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The best haunted house in the Midwest?

Columnist Steve Lange looks back at a trip to Raven's Grin Inn.

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Every few years, over the past 20 years, I have documented some of the area's scariest places.

In 2000, I spent a night in the Rochester Repertory Theatre. While I didn't see anything, I did, at one point, hear a loud bang, like a door being slammed shut, followed by what sounded like a high-pitched scream. Though that scream may have come from me.

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In 2001, I took part in a seance held at the Mantorville Opera House. I told everyone I had to be home before midnight, just in case.

And in 2002, for story's sake, I toured the inside of what many would consider one of the city's most frightening sites, Downtown Book & Video.

So it has gone, every year.

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Then, in 2015, I discovered Raven's Grin Inn, possibly the most terrifying and disconcerting building I've ever toured. And I have been inside Downtown Book & Video.

While Raven's Grin Inn is in Mt. Carroll, Illinois, the haunted fun house is worth the 220-mile drive. Or not. Here's the rundown from that 2015 trip:

8:02 p.m.: Son Henry, then 13, and I pull up to Raven's Grin Inn, a sprawling wooden mansion surrounded by junked classic cars and hearses and mannequins and coffins and a giant rusty skull. It looks as if a prominent member of the Addams Family has married someone from Sanford and Son.

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Raven's Grin Inn
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8:03 p.m.: We knock on the front door and, by knock two, Raven's Grin Inn owner (and resident) Jim Warfield answers the door to give us our tour, like he does 360 or so days a year. It is just me and Henry. Warfield takes us into his dark living room, holds a flashlight under his chin, tells us ghost stories, pushes a button that makes our couch jump off the floor. At one point, there in the dark, he suddenly starts floating a few feet off the ground. Then he turns on the light to show us he's standing on a remote-controlled hydraulic jack, which he has built into the floor.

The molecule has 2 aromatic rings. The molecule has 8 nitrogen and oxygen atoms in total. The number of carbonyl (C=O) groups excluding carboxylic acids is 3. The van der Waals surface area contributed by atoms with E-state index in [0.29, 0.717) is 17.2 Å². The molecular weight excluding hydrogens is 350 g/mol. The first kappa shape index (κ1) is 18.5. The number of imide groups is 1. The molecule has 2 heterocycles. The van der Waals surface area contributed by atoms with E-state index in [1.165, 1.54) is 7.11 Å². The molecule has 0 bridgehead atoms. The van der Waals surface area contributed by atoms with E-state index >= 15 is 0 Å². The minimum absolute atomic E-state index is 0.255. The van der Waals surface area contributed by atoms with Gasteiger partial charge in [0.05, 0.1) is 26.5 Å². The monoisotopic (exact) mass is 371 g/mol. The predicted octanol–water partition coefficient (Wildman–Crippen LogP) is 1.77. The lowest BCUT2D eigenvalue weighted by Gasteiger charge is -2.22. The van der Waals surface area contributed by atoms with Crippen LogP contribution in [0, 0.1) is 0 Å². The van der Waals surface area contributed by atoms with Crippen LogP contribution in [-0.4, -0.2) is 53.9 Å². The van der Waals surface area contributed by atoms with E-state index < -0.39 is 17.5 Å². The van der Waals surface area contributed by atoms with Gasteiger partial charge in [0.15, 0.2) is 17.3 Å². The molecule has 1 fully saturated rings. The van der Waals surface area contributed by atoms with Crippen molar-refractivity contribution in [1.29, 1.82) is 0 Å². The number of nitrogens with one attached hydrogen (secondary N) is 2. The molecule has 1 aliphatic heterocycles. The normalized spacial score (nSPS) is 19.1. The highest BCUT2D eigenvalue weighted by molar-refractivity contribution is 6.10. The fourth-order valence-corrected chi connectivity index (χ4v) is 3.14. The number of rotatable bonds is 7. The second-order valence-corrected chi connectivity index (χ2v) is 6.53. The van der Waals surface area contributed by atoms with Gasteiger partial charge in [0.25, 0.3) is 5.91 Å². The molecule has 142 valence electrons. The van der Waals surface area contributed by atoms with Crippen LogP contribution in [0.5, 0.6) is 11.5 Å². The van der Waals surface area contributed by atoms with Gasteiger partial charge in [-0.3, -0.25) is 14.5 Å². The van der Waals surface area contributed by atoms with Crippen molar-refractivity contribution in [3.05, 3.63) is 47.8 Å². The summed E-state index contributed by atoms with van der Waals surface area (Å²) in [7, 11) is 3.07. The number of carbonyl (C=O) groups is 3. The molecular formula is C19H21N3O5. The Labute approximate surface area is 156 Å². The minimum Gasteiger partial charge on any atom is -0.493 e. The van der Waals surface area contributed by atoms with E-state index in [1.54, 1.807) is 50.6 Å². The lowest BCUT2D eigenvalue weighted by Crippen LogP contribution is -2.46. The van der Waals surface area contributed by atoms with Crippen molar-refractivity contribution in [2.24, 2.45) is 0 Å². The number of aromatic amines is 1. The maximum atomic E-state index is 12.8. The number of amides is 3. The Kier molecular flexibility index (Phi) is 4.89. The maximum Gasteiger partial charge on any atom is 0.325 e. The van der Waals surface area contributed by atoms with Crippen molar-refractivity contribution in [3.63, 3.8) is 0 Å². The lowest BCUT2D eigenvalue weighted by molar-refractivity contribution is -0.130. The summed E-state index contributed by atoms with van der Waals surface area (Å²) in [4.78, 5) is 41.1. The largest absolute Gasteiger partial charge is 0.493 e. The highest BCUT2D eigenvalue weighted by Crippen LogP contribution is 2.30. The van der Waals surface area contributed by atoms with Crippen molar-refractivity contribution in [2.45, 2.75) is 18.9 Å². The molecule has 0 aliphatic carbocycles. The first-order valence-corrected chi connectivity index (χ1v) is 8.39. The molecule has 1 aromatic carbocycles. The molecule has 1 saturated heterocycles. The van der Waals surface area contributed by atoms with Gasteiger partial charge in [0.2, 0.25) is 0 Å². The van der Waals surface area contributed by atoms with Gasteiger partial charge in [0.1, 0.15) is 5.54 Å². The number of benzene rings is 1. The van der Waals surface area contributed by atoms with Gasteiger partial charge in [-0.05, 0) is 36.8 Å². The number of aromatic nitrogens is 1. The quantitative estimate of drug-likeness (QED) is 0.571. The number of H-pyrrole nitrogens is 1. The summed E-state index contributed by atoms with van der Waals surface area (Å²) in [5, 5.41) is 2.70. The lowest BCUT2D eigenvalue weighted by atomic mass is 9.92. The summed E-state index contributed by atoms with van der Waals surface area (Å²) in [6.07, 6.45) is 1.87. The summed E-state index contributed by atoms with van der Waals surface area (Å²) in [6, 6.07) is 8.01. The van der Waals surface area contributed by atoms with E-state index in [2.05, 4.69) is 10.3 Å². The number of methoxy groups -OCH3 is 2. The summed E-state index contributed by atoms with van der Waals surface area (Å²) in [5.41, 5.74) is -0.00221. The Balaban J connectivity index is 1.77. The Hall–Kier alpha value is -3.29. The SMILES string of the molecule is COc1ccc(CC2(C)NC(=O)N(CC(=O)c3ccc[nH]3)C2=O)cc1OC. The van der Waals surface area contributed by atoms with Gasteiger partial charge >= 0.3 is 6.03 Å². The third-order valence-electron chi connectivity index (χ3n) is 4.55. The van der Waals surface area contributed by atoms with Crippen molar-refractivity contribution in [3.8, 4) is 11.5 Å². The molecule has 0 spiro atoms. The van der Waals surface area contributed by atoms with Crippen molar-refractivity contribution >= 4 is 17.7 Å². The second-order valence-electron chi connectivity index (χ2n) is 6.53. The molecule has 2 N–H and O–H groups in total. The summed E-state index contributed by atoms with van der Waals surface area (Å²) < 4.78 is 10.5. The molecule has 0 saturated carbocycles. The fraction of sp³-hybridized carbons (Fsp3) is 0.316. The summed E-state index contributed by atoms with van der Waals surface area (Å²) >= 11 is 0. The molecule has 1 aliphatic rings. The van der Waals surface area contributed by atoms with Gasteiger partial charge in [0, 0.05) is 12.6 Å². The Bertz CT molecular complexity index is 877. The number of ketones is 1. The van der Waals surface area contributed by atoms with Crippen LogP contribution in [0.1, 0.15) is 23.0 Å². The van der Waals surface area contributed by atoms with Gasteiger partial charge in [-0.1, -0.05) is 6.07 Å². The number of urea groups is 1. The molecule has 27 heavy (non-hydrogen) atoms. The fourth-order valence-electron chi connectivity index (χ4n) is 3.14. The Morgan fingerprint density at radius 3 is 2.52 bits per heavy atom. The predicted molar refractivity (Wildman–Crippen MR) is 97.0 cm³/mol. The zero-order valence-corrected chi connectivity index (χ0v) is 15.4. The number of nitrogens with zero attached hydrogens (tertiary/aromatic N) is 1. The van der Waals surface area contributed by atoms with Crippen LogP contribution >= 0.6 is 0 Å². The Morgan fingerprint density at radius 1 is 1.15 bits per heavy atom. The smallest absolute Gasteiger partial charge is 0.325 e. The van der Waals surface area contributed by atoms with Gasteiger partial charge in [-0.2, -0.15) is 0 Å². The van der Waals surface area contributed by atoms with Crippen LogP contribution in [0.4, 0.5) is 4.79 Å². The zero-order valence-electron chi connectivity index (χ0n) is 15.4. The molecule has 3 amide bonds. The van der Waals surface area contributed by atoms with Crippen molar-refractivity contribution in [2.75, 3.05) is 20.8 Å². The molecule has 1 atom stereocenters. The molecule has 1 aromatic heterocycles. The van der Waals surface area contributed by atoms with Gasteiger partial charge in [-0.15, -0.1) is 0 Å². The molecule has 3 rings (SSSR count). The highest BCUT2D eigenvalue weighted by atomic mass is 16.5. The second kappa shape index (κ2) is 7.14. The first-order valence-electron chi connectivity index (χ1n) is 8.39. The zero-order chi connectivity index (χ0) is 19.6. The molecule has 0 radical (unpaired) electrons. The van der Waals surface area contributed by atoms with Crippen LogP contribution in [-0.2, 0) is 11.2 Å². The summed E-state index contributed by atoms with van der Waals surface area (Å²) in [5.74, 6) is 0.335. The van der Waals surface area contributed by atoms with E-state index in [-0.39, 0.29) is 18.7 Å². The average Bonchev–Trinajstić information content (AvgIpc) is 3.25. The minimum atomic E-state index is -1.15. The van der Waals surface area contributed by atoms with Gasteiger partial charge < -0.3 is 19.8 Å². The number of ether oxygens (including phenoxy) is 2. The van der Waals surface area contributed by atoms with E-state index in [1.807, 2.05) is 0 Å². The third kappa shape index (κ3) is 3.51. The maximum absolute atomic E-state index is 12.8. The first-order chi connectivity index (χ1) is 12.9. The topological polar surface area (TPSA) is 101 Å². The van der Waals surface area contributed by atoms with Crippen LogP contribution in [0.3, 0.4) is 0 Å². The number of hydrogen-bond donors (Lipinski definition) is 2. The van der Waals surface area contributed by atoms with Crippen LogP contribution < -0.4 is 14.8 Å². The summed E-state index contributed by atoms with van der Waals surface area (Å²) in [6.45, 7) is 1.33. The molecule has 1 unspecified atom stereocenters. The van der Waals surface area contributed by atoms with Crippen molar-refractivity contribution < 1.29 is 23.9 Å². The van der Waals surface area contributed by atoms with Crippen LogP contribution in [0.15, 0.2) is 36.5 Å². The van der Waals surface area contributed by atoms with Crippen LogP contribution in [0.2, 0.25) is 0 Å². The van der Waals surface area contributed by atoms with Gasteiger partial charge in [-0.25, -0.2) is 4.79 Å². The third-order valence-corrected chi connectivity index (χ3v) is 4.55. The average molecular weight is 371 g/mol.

8:34 p.m.: In the kitchen, Jim opens up a drawer and pulls out a pair of garden shears. "Do you want to see me cut off your dad's finger?" asks Jim. Henry says "Yes!" so excitedly that it makes me a little concerned. Then Jim takes my pinkie finger and holds it between the blades of the cutting shears. "Do you trust me to squeeze these handles together?" he asks.

I say yes, which immediately seems like a bad decision, especially since I just met this guy, and all I really know about him is that he has installed a large hydraulic jack in his living room. This, though, will not be the worst decision I make tonight.

Jim holds a cup under my finger to catch it. Then forcefully squeezes the handles of the shears together. My finger, luckily, is not cut off. They are, luckily, trick shears.

And so it goes as we make our way through the sprawling, secret door, booby-trapped floor, spring-loaded drawer house.

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9:19 p.m.: Halfway through the tour, the doorbell rings, and Jim says he'll be right back, that we should take a seat on the couch. Maybe two minutes later he scares the bejesus out of us when he somehow crawls through the couch cushions. From underneath the couch.

9:49 p.m.: We're in an attic room, and Jim asks if one of us would be willing to lie down and be covered with a special blanket and padding. Henry agrees. Then, Jim lifts up a handle that sends Henry sliding down a trap door.

I'm pretty sure that, if my son is gone forever, I'll have a hard time explaining to my wife the moment I agreed to let his happen. So when Jim asks if I want to follow, I say yes, mostly because I'm hoping to find my only son.

I lie down in my special blanket, and Jim lifts the handle and, as a 40-plus-year-old, I find myself shooting down a steel slide in pitch darkness, twisting through four stories of some man's home.

Henry is waiting at the bottom in a cellar. "That was the coolest!" he yells.

10:14 p.m.: We make it out alive and, as we walk to the car, I casually mention to Henry that he may not want to tell his mother about how, as I watched, a stranger wrapped him in special blankets and shot him through a trap door.

Steve Lange is the editor of Rochester Magazine. His column appears every Tuesday.

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